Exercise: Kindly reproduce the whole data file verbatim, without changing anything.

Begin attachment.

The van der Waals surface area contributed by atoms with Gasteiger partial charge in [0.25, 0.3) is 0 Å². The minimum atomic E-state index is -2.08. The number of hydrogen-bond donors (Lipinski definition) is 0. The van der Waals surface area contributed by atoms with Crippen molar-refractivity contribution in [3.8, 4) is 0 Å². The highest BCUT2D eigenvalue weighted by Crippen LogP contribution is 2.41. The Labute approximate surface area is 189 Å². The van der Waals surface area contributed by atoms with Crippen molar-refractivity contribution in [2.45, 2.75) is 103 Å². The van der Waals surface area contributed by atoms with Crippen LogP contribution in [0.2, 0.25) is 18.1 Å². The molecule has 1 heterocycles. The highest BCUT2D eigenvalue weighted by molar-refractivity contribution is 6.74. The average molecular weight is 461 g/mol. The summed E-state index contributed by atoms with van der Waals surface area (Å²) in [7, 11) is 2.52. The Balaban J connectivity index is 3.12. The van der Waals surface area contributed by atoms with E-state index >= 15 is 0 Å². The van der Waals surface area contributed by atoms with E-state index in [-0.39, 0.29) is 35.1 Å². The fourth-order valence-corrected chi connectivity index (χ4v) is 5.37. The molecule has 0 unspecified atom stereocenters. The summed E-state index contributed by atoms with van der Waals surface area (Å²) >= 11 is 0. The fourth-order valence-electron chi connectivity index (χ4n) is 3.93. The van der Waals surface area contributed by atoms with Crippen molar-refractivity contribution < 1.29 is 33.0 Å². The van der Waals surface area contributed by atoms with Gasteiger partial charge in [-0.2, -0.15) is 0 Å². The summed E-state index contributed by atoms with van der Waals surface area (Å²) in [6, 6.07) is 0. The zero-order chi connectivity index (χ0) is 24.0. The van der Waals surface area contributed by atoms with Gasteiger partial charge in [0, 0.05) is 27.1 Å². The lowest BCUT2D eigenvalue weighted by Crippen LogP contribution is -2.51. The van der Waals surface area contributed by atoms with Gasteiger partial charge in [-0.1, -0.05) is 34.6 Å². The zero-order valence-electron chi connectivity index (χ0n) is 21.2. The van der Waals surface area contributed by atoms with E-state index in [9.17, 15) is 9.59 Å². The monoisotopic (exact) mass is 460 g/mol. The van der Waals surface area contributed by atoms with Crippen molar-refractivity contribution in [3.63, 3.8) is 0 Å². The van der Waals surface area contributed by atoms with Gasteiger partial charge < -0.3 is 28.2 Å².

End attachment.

The van der Waals surface area contributed by atoms with Gasteiger partial charge in [0.25, 0.3) is 0 Å². The minimum atomic E-state index is -2.08. The number of hydrogen-bond donors (Lipinski definition) is 0. The van der Waals surface area contributed by atoms with Crippen molar-refractivity contribution in [3.8, 4) is 0 Å². The highest BCUT2D eigenvalue weighted by Crippen LogP contribution is 2.41. The Labute approximate surface area is 189 Å². The van der Waals surface area contributed by atoms with Crippen molar-refractivity contribution in [2.45, 2.75) is 103 Å². The van der Waals surface area contributed by atoms with Crippen LogP contribution in [0.2, 0.25) is 18.1 Å². The molecule has 1 heterocycles. The highest BCUT2D eigenvalue weighted by molar-refractivity contribution is 6.74. The average molecular weight is 461 g/mol. The summed E-state index contributed by atoms with van der Waals surface area (Å²) in [7, 11) is 2.52. The Balaban J connectivity index is 3.12. The van der Waals surface area contributed by atoms with E-state index >= 15 is 0 Å². The van der Waals surface area contributed by atoms with E-state index in [-0.39, 0.29) is 35.1 Å². The fourth-order valence-corrected chi connectivity index (χ4v) is 5.37. The molecule has 0 unspecified atom stereocenters. The summed E-state index contributed by atoms with van der Waals surface area (Å²) >= 11 is 0. The fourth-order valence-electron chi connectivity index (χ4n) is 3.93. The van der Waals surface area contributed by atoms with Crippen molar-refractivity contribution < 1.29 is 33.0 Å². The van der Waals surface area contributed by atoms with Gasteiger partial charge in [-0.2, -0.15) is 0 Å². The summed E-state index contributed by atoms with van der Waals surface area (Å²) in [6, 6.07) is 0. The zero-order chi connectivity index (χ0) is 24.0. The van der Waals surface area contributed by atoms with Gasteiger partial charge in [0, 0.05) is 27.1 Å². The lowest BCUT2D eigenvalue weighted by Crippen LogP contribution is -2.51. The van der Waals surface area contributed by atoms with Gasteiger partial charge in [-0.1, -0.05) is 34.6 Å². The zero-order valence-electron chi connectivity index (χ0n) is 21.2. The van der Waals surface area contributed by atoms with E-state index in [9.17, 15) is 9.59 Å². The monoisotopic (exact) mass is 460 g/mol. The van der Waals surface area contributed by atoms with Crippen molar-refractivity contribution in [3.63, 3.8) is 0 Å². The van der Waals surface area contributed by atoms with Gasteiger partial charge < -0.3 is 28.2 Å².